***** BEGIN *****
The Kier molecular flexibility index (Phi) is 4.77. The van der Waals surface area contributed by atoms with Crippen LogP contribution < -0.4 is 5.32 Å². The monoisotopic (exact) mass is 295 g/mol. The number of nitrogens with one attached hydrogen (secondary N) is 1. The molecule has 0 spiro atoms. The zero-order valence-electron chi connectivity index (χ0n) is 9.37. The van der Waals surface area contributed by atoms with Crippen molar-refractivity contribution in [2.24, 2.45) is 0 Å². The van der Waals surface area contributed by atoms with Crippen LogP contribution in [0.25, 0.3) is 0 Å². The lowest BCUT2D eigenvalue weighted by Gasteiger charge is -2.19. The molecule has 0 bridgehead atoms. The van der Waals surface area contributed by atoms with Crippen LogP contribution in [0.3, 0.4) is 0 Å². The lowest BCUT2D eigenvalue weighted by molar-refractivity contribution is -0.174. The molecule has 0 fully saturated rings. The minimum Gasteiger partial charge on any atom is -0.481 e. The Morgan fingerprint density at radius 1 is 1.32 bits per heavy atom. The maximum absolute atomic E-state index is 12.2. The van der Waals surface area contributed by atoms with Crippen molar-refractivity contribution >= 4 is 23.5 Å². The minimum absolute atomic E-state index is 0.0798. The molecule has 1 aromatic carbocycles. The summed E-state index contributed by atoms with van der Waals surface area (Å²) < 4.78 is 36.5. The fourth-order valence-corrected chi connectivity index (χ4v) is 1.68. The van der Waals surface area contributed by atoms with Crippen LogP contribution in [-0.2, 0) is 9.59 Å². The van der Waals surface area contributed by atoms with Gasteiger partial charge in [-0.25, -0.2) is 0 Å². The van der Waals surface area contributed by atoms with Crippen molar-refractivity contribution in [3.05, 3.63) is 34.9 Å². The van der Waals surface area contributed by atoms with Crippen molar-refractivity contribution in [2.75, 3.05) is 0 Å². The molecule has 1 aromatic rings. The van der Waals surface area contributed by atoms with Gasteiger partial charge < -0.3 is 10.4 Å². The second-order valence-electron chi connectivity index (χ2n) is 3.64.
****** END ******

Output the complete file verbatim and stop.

The Kier molecular flexibility index (Phi) is 4.77. The van der Waals surface area contributed by atoms with Crippen LogP contribution < -0.4 is 5.32 Å². The monoisotopic (exact) mass is 295 g/mol. The number of nitrogens with one attached hydrogen (secondary N) is 1. The molecule has 0 spiro atoms. The zero-order valence-electron chi connectivity index (χ0n) is 9.37. The van der Waals surface area contributed by atoms with Crippen molar-refractivity contribution in [2.24, 2.45) is 0 Å². The van der Waals surface area contributed by atoms with Crippen LogP contribution in [0.25, 0.3) is 0 Å². The lowest BCUT2D eigenvalue weighted by Gasteiger charge is -2.19. The molecule has 0 bridgehead atoms. The van der Waals surface area contributed by atoms with Crippen LogP contribution in [0.3, 0.4) is 0 Å². The lowest BCUT2D eigenvalue weighted by molar-refractivity contribution is -0.174. The molecule has 0 fully saturated rings. The minimum Gasteiger partial charge on any atom is -0.481 e. The Morgan fingerprint density at radius 1 is 1.32 bits per heavy atom. The maximum absolute atomic E-state index is 12.2. The van der Waals surface area contributed by atoms with Crippen molar-refractivity contribution >= 4 is 23.5 Å². The minimum absolute atomic E-state index is 0.0798. The molecule has 1 aromatic carbocycles. The summed E-state index contributed by atoms with van der Waals surface area (Å²) < 4.78 is 36.5. The fourth-order valence-corrected chi connectivity index (χ4v) is 1.68. The van der Waals surface area contributed by atoms with Crippen LogP contribution in [-0.2, 0) is 9.59 Å². The van der Waals surface area contributed by atoms with Gasteiger partial charge in [-0.25, -0.2) is 0 Å². The van der Waals surface area contributed by atoms with Crippen molar-refractivity contribution in [3.05, 3.63) is 34.9 Å². The van der Waals surface area contributed by atoms with Crippen molar-refractivity contribution in [2.75, 3.05) is 0 Å². The molecule has 1 aromatic rings. The van der Waals surface area contributed by atoms with Gasteiger partial charge < -0.3 is 10.4 Å². The second-order valence-electron chi connectivity index (χ2n) is 3.64.